Movie Review: Russian Ark

Piehead’s sister-in-law suggests Russian Ark (in Foreign Language).  This is honestly one of the most amazing movies I’ve ever seen. I was about halfway through my viewing when I suddenly realized that the entire film was done in one take! That’s right – one camera, one shot, no cuts, no editing. I mean…

Not that it's not beautiful, but this poster may make 'Russian Ark' look a tad more exciting than it actually is...

wow! Now, let me just say that such a cinematic device has the potential to be used in a very gimmicky and uninteresting way (see Andy Warhol’s sleep-inducing Empire). Yes, yes, I realize that old Andy was making “art” when he filmed one continuous shot of the Empire State building for eight hours straight, but if you want to see a genuine piece of art, pick up Russian Ark.  It is the story of Russia told through a long, flowing, breathtakingly beautiful tour of the Winter Palace, part of the Russian State Hermitage Museum. Our hosts on the tour are an unnamed, unseen narrator (director Alexander Sokurav, I believe) and a character identified only as “the Marquis” (based on the real life 19th century writer Marquis de Custine).  The narrator and the Marquis glide from room to room, encountering various historical figures along the way, sometimes interacting with them and at other times appearing to be invisible to those around them.  I know embarrassingly little about the history of Russia so I was only able to immediately identify a few characters – Catherine the Great and Princess Anastasia to name a few – but it really doesn’t matter. This is by no means a plot-driven movie.  This is an exquisite journey, a visual poem of the history of Russia and the art that was created as a result of that history.  I’ve watched this movie at least six or seven times now and each viewing is as sublime as the previous ones.  I’ve even watched it without the subtitles on one or two occasions and just let the voices and beauty of the art wash over me.  If you’re one of those people that always skips the foreign section, why not give this one a try?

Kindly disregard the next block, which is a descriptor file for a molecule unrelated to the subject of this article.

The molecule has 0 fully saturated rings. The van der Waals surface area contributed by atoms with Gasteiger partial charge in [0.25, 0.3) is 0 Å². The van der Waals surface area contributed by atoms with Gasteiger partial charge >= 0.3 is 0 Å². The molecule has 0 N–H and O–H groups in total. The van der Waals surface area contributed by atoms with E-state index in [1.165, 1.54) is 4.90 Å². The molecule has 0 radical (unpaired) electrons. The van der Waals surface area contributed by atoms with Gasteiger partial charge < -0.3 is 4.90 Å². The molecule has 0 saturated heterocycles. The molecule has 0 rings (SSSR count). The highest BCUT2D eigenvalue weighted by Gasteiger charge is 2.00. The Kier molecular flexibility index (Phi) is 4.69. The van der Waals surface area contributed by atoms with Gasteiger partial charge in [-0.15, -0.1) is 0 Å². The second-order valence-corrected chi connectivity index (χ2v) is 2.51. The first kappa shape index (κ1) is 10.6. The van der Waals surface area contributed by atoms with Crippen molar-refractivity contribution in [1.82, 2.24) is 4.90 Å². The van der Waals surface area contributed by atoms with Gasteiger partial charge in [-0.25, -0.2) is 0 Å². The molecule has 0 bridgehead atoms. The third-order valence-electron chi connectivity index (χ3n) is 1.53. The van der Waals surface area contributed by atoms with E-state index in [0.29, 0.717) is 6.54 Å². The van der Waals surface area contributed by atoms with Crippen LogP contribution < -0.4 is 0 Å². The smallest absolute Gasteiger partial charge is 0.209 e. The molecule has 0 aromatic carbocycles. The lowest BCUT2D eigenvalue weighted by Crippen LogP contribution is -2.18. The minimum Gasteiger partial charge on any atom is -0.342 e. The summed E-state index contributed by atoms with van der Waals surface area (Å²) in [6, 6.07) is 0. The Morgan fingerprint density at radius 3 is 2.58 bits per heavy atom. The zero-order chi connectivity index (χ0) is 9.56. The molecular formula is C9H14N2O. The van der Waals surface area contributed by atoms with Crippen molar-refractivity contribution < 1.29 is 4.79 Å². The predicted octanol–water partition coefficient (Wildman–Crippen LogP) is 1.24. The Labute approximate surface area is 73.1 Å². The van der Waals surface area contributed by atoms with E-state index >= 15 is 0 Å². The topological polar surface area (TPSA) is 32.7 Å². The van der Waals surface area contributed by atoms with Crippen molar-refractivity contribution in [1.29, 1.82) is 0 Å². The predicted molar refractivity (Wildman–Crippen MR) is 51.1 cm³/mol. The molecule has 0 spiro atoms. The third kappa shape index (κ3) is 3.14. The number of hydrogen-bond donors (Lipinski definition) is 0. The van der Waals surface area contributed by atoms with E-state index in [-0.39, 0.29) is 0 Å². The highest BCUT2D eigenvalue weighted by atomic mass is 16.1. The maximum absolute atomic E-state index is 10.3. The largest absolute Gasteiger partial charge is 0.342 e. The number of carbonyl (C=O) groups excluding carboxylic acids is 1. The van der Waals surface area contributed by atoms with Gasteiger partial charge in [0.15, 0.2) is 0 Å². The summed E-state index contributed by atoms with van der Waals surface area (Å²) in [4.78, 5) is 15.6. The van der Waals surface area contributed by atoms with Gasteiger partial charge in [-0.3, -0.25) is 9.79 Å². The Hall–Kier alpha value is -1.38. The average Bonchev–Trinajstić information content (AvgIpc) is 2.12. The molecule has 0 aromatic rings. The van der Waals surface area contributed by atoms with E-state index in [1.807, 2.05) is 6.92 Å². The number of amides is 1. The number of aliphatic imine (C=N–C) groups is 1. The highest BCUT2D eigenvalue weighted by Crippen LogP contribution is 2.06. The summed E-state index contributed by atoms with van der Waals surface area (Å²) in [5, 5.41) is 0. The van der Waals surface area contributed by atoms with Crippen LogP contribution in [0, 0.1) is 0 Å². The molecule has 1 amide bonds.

Published in: on August 6, 2010 at 1:34 am  Leave a Comment  

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